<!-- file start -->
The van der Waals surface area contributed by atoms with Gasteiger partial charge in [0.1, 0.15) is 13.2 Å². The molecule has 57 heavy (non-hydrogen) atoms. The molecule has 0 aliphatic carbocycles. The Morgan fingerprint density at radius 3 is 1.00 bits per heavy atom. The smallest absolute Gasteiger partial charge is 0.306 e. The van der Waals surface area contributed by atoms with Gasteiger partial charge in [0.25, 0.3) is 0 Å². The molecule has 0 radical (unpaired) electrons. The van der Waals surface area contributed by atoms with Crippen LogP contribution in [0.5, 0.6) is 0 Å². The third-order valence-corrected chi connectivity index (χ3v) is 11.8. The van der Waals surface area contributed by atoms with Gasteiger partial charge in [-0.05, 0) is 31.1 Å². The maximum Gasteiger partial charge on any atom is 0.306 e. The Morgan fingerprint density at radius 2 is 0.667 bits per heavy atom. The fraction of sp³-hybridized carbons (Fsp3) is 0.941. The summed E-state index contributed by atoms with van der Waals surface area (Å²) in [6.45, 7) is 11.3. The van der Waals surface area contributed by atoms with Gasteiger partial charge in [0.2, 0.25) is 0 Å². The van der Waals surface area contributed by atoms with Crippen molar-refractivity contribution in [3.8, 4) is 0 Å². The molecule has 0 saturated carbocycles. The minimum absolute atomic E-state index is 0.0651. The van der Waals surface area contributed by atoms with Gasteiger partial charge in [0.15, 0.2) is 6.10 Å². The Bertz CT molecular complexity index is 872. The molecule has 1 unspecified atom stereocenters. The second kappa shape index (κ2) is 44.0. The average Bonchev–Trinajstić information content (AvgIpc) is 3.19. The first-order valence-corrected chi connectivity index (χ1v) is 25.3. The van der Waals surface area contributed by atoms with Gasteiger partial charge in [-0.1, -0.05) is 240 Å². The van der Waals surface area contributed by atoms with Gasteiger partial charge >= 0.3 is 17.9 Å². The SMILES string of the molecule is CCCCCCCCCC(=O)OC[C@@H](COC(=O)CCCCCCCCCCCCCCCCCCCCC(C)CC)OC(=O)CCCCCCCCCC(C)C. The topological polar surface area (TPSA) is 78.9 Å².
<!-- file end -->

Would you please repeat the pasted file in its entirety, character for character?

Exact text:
The van der Waals surface area contributed by atoms with Gasteiger partial charge in [0.1, 0.15) is 13.2 Å². The molecule has 57 heavy (non-hydrogen) atoms. The molecule has 0 aliphatic carbocycles. The Morgan fingerprint density at radius 3 is 1.00 bits per heavy atom. The smallest absolute Gasteiger partial charge is 0.306 e. The van der Waals surface area contributed by atoms with Gasteiger partial charge in [0.25, 0.3) is 0 Å². The molecule has 0 radical (unpaired) electrons. The van der Waals surface area contributed by atoms with Crippen LogP contribution in [0.5, 0.6) is 0 Å². The third-order valence-corrected chi connectivity index (χ3v) is 11.8. The van der Waals surface area contributed by atoms with Gasteiger partial charge in [-0.05, 0) is 31.1 Å². The maximum Gasteiger partial charge on any atom is 0.306 e. The Morgan fingerprint density at radius 2 is 0.667 bits per heavy atom. The fraction of sp³-hybridized carbons (Fsp3) is 0.941. The summed E-state index contributed by atoms with van der Waals surface area (Å²) in [6.45, 7) is 11.3. The van der Waals surface area contributed by atoms with Gasteiger partial charge in [0.2, 0.25) is 0 Å². The van der Waals surface area contributed by atoms with Crippen molar-refractivity contribution in [3.8, 4) is 0 Å². The molecule has 0 saturated carbocycles. The minimum absolute atomic E-state index is 0.0651. The van der Waals surface area contributed by atoms with Gasteiger partial charge in [0.15, 0.2) is 6.10 Å². The Bertz CT molecular complexity index is 872. The molecule has 1 unspecified atom stereocenters. The second kappa shape index (κ2) is 44.0. The average Bonchev–Trinajstić information content (AvgIpc) is 3.19. The first-order valence-corrected chi connectivity index (χ1v) is 25.3. The van der Waals surface area contributed by atoms with Gasteiger partial charge in [-0.1, -0.05) is 240 Å². The van der Waals surface area contributed by atoms with Gasteiger partial charge >= 0.3 is 17.9 Å². The SMILES string of the molecule is CCCCCCCCCC(=O)OC[C@@H](COC(=O)CCCCCCCCCCCCCCCCCCCCC(C)CC)OC(=O)CCCCCCCCCC(C)C. The topological polar surface area (TPSA) is 78.9 Å².